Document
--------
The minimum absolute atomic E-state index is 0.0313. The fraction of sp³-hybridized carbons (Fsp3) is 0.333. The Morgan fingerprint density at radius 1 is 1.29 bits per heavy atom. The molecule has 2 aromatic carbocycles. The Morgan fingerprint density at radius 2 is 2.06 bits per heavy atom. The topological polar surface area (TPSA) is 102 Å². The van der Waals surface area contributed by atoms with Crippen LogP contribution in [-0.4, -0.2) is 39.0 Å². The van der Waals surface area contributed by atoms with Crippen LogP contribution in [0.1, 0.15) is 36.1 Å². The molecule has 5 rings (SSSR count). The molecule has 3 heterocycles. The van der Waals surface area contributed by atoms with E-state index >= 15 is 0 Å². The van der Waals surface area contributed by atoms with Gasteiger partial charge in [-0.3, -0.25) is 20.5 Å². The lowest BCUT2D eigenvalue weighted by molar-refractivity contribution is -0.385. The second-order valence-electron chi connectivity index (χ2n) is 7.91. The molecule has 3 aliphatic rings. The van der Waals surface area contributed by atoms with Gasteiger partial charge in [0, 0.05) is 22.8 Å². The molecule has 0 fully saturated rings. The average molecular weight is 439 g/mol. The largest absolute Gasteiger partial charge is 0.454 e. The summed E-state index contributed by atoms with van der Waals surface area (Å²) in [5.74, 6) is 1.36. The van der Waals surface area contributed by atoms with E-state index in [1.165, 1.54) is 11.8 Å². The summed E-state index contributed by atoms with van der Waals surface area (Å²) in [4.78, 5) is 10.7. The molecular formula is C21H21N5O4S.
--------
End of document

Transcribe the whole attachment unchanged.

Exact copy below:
The minimum absolute atomic E-state index is 0.0313. The fraction of sp³-hybridized carbons (Fsp3) is 0.333. The Morgan fingerprint density at radius 1 is 1.29 bits per heavy atom. The molecule has 2 aromatic carbocycles. The Morgan fingerprint density at radius 2 is 2.06 bits per heavy atom. The topological polar surface area (TPSA) is 102 Å². The van der Waals surface area contributed by atoms with Crippen LogP contribution in [-0.4, -0.2) is 39.0 Å². The van der Waals surface area contributed by atoms with Crippen LogP contribution in [0.1, 0.15) is 36.1 Å². The molecule has 5 rings (SSSR count). The molecule has 3 heterocycles. The van der Waals surface area contributed by atoms with E-state index >= 15 is 0 Å². The van der Waals surface area contributed by atoms with Gasteiger partial charge in [-0.3, -0.25) is 20.5 Å². The lowest BCUT2D eigenvalue weighted by molar-refractivity contribution is -0.385. The second-order valence-electron chi connectivity index (χ2n) is 7.91. The molecule has 3 aliphatic rings. The van der Waals surface area contributed by atoms with Gasteiger partial charge in [0, 0.05) is 22.8 Å². The molecule has 0 fully saturated rings. The average molecular weight is 439 g/mol. The largest absolute Gasteiger partial charge is 0.454 e. The summed E-state index contributed by atoms with van der Waals surface area (Å²) in [5.74, 6) is 1.36. The van der Waals surface area contributed by atoms with E-state index in [1.165, 1.54) is 11.8 Å². The summed E-state index contributed by atoms with van der Waals surface area (Å²) in [4.78, 5) is 10.7. The molecular formula is C21H21N5O4S.